At the beginning of this year, I had the good fortune to interview Chris Esper about his lucrative internship at an important Hollywood production company, OddLot Entertainment. (You can read the two-part interview here and here).
I’m excited to have a second crack with Mr. Esper. This time, we talk about his latest short film Please Punish Me, the benefits of delegating key positions, and why it’s a great idea to do a webseries. Check it out. We’d love to know your thoughts or if you have any questions.
When you take on a new project, what is your first step? How has this changed over time?
One of the major things that has changed is why I choose a project. I used to just make almost anything, but now I have to love the script. I don’t mean just really enjoy it. I have to be in love with it in order to have the passion and drive I need to make it. My first step is reading the script and seeing what I can do with it. I then read it again to break it down into ideas I have in my head such as shots. Once I have all that, then I start attacking by getting a crew together and start going over ideas and then table reads, etc.
You have over 20 credits as a producer and director under your belt. Were there any special challenges new to you on Please Punish Me?
A few, yes. For this project, I had a bigger crew than I ever had for most of my projects. I also had a producer. For the most part, I would be doing everything in the past. This time, though, I had a bunch of people. The challenge, for me, was to delegate these tasks instead of having to do it all myself.
What are continual challenges on your film shoots? What are some of the best creative solutions you’ve discovered in your experience?
The continuing challenges on my shoots tends to be finding the right location. Either the location is not what I imagined, or it’s too noisy, too small, etc. With this project, I did not get the office building I was hoping to have. So, I ended up finding a decent small place that my father’s accountant had and just used wide lenses to make it a little bigger than it actually is and we also made great use of sound effects and design to make it seem like a lot of activity was going on. In the end, it works pretty well.
I noticed that you haven’t been a producer on the last couple of shorts you directed. Could you describe the transition of working with a producer?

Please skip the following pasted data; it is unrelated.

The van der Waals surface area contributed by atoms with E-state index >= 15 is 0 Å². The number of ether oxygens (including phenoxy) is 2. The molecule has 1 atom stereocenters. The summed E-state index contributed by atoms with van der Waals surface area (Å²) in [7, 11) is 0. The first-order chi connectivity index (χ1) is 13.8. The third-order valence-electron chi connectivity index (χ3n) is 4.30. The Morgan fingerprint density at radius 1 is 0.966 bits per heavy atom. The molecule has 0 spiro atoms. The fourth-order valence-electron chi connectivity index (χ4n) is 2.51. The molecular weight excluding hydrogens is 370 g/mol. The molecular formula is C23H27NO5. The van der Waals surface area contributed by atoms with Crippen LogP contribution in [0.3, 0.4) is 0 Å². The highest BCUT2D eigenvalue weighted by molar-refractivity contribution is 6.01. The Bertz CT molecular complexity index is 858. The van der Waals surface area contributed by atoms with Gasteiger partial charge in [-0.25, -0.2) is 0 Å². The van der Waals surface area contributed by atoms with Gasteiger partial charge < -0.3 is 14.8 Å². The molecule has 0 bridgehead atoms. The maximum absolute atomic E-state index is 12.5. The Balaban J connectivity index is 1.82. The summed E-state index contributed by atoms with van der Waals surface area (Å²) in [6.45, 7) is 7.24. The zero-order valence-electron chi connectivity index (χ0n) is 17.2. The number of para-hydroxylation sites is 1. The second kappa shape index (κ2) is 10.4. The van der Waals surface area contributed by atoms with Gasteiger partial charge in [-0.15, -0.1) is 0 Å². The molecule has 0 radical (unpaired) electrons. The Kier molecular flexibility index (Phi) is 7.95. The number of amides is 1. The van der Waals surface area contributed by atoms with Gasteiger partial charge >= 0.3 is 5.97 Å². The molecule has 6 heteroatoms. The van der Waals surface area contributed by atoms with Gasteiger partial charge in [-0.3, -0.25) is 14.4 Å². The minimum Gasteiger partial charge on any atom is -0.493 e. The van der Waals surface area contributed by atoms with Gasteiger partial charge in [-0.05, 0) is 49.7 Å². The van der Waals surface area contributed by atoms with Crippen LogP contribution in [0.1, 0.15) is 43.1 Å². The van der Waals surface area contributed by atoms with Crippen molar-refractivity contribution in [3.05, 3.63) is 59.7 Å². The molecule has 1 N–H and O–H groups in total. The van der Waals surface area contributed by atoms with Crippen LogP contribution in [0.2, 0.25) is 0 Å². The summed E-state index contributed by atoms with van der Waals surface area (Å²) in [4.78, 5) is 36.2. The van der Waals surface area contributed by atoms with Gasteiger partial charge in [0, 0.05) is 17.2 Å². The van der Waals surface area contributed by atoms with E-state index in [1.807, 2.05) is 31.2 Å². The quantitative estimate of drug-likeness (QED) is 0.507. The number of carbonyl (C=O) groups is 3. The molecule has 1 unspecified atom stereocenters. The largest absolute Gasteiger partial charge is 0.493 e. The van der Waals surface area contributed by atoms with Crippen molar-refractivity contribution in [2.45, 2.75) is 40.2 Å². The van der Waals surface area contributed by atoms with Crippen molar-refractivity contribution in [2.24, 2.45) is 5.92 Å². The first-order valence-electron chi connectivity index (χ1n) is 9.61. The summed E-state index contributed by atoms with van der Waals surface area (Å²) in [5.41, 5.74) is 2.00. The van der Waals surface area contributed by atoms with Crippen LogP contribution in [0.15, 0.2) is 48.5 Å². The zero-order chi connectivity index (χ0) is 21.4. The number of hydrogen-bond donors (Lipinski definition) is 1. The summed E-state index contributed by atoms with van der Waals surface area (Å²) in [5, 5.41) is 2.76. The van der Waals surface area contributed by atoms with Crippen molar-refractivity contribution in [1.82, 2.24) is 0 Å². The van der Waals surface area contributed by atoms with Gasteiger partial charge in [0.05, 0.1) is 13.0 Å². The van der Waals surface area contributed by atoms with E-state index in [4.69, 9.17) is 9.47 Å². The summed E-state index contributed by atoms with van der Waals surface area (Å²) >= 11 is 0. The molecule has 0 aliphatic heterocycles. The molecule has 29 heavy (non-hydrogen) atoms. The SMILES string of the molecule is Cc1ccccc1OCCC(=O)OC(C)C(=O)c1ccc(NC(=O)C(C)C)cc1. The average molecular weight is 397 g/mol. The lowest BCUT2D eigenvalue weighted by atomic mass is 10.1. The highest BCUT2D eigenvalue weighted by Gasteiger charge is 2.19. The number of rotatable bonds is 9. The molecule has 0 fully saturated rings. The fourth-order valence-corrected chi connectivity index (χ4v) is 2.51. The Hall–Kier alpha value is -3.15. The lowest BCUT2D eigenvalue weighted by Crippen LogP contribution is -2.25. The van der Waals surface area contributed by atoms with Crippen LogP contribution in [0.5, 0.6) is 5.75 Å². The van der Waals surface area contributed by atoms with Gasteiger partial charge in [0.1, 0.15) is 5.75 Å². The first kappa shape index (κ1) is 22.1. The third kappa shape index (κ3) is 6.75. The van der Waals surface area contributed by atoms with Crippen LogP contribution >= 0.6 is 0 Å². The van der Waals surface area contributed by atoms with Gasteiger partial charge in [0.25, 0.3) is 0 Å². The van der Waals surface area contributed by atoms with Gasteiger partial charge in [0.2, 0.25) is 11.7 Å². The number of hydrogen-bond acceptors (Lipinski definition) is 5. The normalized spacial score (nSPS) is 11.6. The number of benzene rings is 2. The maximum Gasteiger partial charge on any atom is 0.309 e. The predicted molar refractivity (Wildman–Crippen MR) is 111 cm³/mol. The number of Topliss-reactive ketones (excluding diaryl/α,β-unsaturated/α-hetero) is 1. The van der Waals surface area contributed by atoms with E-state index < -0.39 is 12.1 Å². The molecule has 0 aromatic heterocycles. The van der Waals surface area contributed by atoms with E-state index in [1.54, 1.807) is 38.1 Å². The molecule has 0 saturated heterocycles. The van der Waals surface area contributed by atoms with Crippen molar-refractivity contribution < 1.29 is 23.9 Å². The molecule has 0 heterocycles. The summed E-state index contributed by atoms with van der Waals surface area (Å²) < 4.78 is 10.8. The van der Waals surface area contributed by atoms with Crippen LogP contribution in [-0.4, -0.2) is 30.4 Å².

It certainly makes things easier as I can just focus on directing, which is what my goal really is. I do every once in a while need to step in and take on a producer role to make executive decisions as opposed to creative ones, but for the most part, I only had to direct on this project and some of my more recent ones. It gives me the chance to be fully creative and focus on my actors and story without having to worry about scheduling and trying to rush. The same goes for having a cinematographer, editor, writer, etc. These were also positions that I had to take on when I started, but I now have someone else do these things for me so I can concentrate on directing. I got similar advice when I was in LA, I would often ask what I would need to do to be a director and get paid for it. The simple answer was to keep directing and only direct. You won’t get to where you want to be if you are doing different jobs and not growing in one skill.
How did you meet the folks at Macremi (The production company for Please Punish Me)? What was their role in this production?
Creusa Michelazzo is the founder of Macremi, which is a great platform for PR work and production. I met Creusa about 4 years ago. She wanted to interview me about my work for her website, so I did and it blossomed into a friendship. Since then, she has helped me in putting together my premiere for Still Life, got me many jobs on film sets and produced Please Punish Me in a hands-on day-to-day way. She also served as a production manager on the set and making sure we were on track with the script and on schedule. More importantly, she is also my rock in any situation and one my best friends. So, it’s been a great benefit for me to have met her and have Macremi be a part of my career.